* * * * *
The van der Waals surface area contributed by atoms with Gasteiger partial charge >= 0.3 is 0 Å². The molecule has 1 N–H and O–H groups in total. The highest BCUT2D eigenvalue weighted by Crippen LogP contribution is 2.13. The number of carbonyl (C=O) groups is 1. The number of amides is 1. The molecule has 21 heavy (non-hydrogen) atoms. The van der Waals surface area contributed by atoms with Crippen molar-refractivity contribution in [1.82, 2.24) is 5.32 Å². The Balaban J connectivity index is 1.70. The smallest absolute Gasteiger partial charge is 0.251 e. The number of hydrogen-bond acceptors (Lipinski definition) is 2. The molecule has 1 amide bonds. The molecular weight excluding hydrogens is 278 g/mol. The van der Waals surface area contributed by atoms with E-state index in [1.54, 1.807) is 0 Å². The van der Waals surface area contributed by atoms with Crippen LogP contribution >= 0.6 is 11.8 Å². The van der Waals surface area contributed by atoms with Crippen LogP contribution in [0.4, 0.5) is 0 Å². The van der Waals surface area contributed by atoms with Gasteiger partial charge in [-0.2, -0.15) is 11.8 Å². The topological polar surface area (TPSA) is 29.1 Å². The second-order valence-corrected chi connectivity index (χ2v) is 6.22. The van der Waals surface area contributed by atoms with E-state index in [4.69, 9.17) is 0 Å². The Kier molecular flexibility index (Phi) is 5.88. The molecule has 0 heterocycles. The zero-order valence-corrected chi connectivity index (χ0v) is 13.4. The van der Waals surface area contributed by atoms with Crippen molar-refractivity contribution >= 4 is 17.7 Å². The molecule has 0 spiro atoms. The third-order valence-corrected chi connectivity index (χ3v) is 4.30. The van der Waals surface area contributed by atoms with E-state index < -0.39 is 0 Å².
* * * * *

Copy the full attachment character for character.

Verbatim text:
The van der Waals surface area contributed by atoms with Gasteiger partial charge >= 0.3 is 0 Å². The molecule has 1 N–H and O–H groups in total. The highest BCUT2D eigenvalue weighted by Crippen LogP contribution is 2.13. The number of carbonyl (C=O) groups is 1. The number of amides is 1. The molecule has 21 heavy (non-hydrogen) atoms. The van der Waals surface area contributed by atoms with Crippen molar-refractivity contribution in [1.82, 2.24) is 5.32 Å². The Balaban J connectivity index is 1.70. The smallest absolute Gasteiger partial charge is 0.251 e. The number of hydrogen-bond acceptors (Lipinski definition) is 2. The molecule has 1 amide bonds. The molecular weight excluding hydrogens is 278 g/mol. The van der Waals surface area contributed by atoms with E-state index in [1.54, 1.807) is 0 Å². The van der Waals surface area contributed by atoms with Crippen LogP contribution >= 0.6 is 11.8 Å². The van der Waals surface area contributed by atoms with Crippen LogP contribution in [0.4, 0.5) is 0 Å². The van der Waals surface area contributed by atoms with Gasteiger partial charge in [-0.2, -0.15) is 11.8 Å². The topological polar surface area (TPSA) is 29.1 Å². The second-order valence-corrected chi connectivity index (χ2v) is 6.22. The van der Waals surface area contributed by atoms with E-state index in [4.69, 9.17) is 0 Å². The Kier molecular flexibility index (Phi) is 5.88. The molecule has 0 heterocycles. The zero-order valence-corrected chi connectivity index (χ0v) is 13.4. The van der Waals surface area contributed by atoms with Crippen molar-refractivity contribution >= 4 is 17.7 Å². The molecule has 0 spiro atoms. The third-order valence-corrected chi connectivity index (χ3v) is 4.30. The van der Waals surface area contributed by atoms with E-state index < -0.39 is 0 Å².